04 December 2007

CLC versus the Mahdi Army

The area south of Baghdad, mostly rural and mixed Sunni/Shiite, was once known as the notorious "Triangle of Death". It was once Al-Qaeda stomping grounds and a hub for trafficking weapons and fighters into Baghdad. Now, the area has seen a sharp drop in violence and it's in large part due to the Conerned Local Citizens (CLC). COL Ferrell from MND-C talks about the improvements the CLC makes:

"With the combined efforts of the coalition, the Iraqi security forces and the concerned local citizens, our area has experienced a dramatic drop in attack and violence. In the meantime, the towns of Arab Jabour, Abu Waitha and Madhariyah are experiencing rebirth through the hard-fought efforts of the people. Schools are back in session. Stores are opening. Markets are starting to pick up. What you see is local citizens are taking back their towns. We see this across all of our region. They want a normal life. They're starting to get back to that normal life."

Since the CLC movement has worked well in quelling violence in the area south of Baghdad, Diyala province, Ameriyah, and the Adhamiya district of Baghdad, you think we could just team up with the Mahdi Army to flush out the terrorists in predominantly Shiite areas. Well, no. The Mahdi Army has its mitts in seemingly every aspect of services that the government is supposed to be providing, and one of Sadr's folks recently lashed out at the prospect of CLC or and Awakening movement in Basrah. They don't see the benefit in cooperating with "the occupier". Mr. Sadr explains:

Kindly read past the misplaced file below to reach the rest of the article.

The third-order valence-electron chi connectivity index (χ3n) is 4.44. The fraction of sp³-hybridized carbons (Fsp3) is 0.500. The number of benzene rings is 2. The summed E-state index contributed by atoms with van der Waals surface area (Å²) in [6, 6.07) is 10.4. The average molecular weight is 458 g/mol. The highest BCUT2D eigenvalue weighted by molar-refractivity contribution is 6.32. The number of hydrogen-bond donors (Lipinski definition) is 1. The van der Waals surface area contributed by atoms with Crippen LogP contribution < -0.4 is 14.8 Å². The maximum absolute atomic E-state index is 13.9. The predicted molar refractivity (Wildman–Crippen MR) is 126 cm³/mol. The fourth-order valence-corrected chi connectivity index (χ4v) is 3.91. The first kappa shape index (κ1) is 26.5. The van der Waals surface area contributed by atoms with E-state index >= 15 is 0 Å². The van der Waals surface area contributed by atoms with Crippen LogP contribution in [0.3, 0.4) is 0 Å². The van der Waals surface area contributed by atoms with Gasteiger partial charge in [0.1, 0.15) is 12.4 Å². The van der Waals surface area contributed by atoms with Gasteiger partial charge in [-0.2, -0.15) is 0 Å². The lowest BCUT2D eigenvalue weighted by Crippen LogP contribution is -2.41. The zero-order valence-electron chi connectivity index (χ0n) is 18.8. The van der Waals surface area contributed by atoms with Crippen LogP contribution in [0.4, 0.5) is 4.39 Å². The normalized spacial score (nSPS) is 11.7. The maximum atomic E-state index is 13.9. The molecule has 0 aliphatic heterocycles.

"I say this to the evil Bush -- leave my country," Sadr said in a statement issued by his office in the Shiite holy city of Najaf. "We do not need you and your army of darkness," he said. "We don't need your planes and tanks. We don't need your policy and your interference. We don't want your democracy and fake freedom. Get out of our land."

While the Sadrists do have members in Parliament, most of their money is coming from control of services. The only way to reduce JAM and other Shiite militia influences on services and infrastructure is for the Iraqi government to bolster it's reconstruction efforts as well as stop taking part in the corruption that enables these militias to exist.